Unfortunately, he's not on to it enough.
Read "Chicago's Plan to Match Education With Jobs" by Chicago's mayor. In it he's patting himself on the back for (a) recognizing the fact that millions of Americans today are without work, (b) addressing the fact that thousands upon thousands of jobs in America go unfilled because we lack skilled workers, and (c) letting the world know that he's partnering with area community colleges to meet (a) up with (b).
And that's a good thing. As far as it goes.
Business needs trained computer technicians and community colleges can be there to provide qualified candidates with the necessary training to prospective employees so that those positions are filled.
Here's my only problem with Emanuel's plan. He cites one Chicago-area employer - AAR Corp., an aviation-parts manufacturer - the only company he mentions - at length - as being unable to find 600 welders and mechanics to make itself whole. He touts the fact that he has hooked AAR up with Chicago's Olive-Harvey College so that the former can get its needs for welders and mechanics met.
A question: Why is it up to colleges to provide this kind of education? Mechanics? Welders? Shouldn't those be the kinds of positions that high schools prepare students for?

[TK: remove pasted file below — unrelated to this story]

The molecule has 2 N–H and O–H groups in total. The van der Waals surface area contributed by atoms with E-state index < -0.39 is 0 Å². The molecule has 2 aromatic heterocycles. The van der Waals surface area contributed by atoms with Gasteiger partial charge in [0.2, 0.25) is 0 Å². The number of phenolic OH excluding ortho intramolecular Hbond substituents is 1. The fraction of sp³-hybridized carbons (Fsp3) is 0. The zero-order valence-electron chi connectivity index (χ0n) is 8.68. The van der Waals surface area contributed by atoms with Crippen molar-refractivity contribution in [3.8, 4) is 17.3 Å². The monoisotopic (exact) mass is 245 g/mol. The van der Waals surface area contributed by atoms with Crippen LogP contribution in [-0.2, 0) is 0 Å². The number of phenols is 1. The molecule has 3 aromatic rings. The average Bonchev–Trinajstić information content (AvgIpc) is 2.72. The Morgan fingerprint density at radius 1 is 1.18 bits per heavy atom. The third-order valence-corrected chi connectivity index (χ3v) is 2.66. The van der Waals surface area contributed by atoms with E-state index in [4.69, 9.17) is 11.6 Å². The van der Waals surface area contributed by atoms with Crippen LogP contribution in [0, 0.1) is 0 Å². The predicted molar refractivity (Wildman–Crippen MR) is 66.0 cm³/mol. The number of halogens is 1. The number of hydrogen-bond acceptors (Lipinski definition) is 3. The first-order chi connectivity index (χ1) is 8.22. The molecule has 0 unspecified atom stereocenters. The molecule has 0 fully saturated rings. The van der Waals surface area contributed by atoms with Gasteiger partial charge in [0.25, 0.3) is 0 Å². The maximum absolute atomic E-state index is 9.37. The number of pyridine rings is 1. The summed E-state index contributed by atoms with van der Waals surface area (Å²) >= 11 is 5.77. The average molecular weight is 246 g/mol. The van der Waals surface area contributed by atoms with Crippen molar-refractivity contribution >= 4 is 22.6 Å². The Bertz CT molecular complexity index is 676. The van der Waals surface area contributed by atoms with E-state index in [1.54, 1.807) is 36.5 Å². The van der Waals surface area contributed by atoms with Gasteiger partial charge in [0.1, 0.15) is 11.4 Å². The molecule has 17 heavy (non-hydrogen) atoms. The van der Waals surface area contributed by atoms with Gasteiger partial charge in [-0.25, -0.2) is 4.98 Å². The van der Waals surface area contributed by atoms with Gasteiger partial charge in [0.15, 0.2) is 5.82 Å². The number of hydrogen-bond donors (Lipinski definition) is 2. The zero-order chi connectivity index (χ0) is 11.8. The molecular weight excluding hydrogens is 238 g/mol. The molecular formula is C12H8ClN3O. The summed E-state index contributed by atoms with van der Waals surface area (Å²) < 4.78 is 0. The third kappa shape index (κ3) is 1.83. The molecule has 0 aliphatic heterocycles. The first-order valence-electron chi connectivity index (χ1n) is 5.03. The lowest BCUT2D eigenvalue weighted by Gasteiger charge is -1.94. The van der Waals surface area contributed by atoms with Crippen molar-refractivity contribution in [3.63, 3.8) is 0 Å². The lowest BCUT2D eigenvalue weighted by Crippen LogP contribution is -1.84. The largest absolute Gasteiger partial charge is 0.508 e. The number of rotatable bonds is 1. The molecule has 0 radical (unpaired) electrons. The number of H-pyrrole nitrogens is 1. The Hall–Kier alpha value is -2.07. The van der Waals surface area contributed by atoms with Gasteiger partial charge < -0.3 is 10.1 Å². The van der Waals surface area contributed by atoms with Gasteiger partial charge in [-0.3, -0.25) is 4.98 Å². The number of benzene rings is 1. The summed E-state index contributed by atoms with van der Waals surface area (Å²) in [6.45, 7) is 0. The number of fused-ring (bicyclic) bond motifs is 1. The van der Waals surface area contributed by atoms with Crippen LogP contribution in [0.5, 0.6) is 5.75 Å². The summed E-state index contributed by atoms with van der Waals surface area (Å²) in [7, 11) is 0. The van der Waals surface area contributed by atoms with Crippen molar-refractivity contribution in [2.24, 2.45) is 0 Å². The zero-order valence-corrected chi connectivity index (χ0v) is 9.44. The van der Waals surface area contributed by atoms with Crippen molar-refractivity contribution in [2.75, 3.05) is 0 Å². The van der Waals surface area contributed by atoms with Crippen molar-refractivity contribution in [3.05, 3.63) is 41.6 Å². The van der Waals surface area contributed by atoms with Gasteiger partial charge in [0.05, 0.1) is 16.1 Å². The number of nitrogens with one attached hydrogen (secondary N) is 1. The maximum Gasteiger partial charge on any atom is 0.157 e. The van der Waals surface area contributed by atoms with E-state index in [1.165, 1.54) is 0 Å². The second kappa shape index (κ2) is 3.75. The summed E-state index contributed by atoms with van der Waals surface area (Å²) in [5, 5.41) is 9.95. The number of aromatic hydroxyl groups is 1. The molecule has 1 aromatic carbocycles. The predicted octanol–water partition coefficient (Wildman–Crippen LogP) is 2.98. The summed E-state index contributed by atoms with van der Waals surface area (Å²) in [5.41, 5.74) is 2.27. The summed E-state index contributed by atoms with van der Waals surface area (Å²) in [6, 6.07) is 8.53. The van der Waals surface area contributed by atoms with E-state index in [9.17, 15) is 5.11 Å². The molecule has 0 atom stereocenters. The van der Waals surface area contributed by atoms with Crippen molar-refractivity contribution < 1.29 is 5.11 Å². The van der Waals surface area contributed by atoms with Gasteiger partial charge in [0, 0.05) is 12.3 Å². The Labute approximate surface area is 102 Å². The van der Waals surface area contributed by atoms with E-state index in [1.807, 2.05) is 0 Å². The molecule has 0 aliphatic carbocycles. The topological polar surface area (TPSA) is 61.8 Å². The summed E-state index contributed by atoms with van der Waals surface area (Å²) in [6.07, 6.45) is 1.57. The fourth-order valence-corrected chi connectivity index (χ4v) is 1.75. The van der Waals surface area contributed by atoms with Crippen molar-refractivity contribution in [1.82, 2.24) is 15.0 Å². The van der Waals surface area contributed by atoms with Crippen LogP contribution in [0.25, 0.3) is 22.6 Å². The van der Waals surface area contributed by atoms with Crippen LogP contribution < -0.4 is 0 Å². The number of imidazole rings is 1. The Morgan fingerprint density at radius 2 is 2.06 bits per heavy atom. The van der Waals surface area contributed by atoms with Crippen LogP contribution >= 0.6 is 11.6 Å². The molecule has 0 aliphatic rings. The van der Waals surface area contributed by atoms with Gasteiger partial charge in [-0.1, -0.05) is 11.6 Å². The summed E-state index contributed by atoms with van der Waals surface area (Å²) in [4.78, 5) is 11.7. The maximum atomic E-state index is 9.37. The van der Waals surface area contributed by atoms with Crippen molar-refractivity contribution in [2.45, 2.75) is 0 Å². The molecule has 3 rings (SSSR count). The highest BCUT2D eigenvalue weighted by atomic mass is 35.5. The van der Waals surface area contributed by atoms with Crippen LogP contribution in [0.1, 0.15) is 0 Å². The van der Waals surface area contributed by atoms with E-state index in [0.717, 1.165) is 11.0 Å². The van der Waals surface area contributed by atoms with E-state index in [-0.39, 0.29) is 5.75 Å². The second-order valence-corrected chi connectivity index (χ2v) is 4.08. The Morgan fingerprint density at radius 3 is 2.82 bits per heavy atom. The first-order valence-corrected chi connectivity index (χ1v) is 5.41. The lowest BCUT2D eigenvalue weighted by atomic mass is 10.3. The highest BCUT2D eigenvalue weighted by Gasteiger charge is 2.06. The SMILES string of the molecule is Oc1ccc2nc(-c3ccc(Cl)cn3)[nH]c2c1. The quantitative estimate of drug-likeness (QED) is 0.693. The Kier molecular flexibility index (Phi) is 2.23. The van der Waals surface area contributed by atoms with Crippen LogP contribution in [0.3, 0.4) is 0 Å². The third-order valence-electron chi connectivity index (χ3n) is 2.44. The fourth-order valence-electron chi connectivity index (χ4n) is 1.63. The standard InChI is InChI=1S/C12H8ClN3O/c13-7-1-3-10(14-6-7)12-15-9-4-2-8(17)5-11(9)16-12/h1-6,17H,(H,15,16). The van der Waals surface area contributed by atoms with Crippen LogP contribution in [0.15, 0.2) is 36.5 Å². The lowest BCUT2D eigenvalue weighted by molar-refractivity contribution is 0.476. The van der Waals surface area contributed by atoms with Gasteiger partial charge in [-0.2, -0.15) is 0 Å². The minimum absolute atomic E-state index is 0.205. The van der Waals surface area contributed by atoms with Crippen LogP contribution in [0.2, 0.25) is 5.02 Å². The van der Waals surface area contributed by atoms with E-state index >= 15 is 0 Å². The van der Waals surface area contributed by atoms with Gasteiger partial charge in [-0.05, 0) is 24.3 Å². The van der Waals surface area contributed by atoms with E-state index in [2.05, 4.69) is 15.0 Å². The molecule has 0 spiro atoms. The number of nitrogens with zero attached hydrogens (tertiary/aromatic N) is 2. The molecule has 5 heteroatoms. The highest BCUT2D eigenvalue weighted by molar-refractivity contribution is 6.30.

I've said for years that one mistake we make in this country is in our putting too much emphasis on college prep in high school and not enough on technological training and "mechanical arts." Why have a curriculum geared toward getting everyone into college when many students wish to be welders and mechanics?
I've even advocated in the past separating out high schools from high schools. With the proper application of aptitude tests and interviews, those inclined to an academic career could - and should - be separated from those who intend to turn wrenches and write code. Build the curriculum and train them accordingly.
Anyway, Rahm Emanuel is right as far as he takes it. But public schools are missing the mark when it comes to training America's youth.
America's college enrollment rate is at an all-time high.
Job placement of college graduates is at near-record lows.
And hundreds of thousands of jobs go unfilled because of a lack of qualified candidates.
What's wrong with this picture?